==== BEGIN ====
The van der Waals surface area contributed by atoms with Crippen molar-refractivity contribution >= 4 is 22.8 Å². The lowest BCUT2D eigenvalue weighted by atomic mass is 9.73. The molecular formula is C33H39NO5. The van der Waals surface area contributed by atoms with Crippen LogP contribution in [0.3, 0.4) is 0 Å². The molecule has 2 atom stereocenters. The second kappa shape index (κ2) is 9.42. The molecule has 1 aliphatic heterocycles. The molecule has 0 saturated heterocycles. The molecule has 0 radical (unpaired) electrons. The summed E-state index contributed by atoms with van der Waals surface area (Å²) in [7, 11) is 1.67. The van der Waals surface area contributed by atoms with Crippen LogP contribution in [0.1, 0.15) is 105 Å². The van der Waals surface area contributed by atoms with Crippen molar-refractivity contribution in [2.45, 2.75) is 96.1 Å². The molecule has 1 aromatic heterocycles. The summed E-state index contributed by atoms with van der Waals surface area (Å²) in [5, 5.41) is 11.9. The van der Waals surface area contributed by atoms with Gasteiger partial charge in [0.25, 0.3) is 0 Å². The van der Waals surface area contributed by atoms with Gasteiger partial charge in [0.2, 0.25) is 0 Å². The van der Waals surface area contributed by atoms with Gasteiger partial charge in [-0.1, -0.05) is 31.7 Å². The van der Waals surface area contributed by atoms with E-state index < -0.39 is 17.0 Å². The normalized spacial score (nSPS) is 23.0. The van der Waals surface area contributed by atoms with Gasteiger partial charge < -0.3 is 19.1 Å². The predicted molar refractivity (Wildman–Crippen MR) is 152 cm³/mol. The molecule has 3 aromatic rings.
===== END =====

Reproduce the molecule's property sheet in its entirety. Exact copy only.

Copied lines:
The van der Waals surface area contributed by atoms with Crippen molar-refractivity contribution >= 4 is 22.8 Å². The lowest BCUT2D eigenvalue weighted by atomic mass is 9.73. The molecular formula is C33H39NO5. The van der Waals surface area contributed by atoms with Crippen LogP contribution in [0.3, 0.4) is 0 Å². The molecule has 2 atom stereocenters. The second kappa shape index (κ2) is 9.42. The molecule has 1 aliphatic heterocycles. The molecule has 0 saturated heterocycles. The molecule has 0 radical (unpaired) electrons. The summed E-state index contributed by atoms with van der Waals surface area (Å²) in [7, 11) is 1.67. The van der Waals surface area contributed by atoms with Crippen LogP contribution in [0.1, 0.15) is 105 Å². The van der Waals surface area contributed by atoms with Crippen molar-refractivity contribution in [2.45, 2.75) is 96.1 Å². The molecule has 1 aromatic heterocycles. The summed E-state index contributed by atoms with van der Waals surface area (Å²) in [5, 5.41) is 11.9. The van der Waals surface area contributed by atoms with Gasteiger partial charge in [0.25, 0.3) is 0 Å². The van der Waals surface area contributed by atoms with Gasteiger partial charge in [0.2, 0.25) is 0 Å². The van der Waals surface area contributed by atoms with Gasteiger partial charge in [-0.1, -0.05) is 31.7 Å². The van der Waals surface area contributed by atoms with E-state index < -0.39 is 17.0 Å². The normalized spacial score (nSPS) is 23.0. The van der Waals surface area contributed by atoms with Gasteiger partial charge < -0.3 is 19.1 Å². The predicted molar refractivity (Wildman–Crippen MR) is 152 cm³/mol. The molecule has 3 aromatic rings.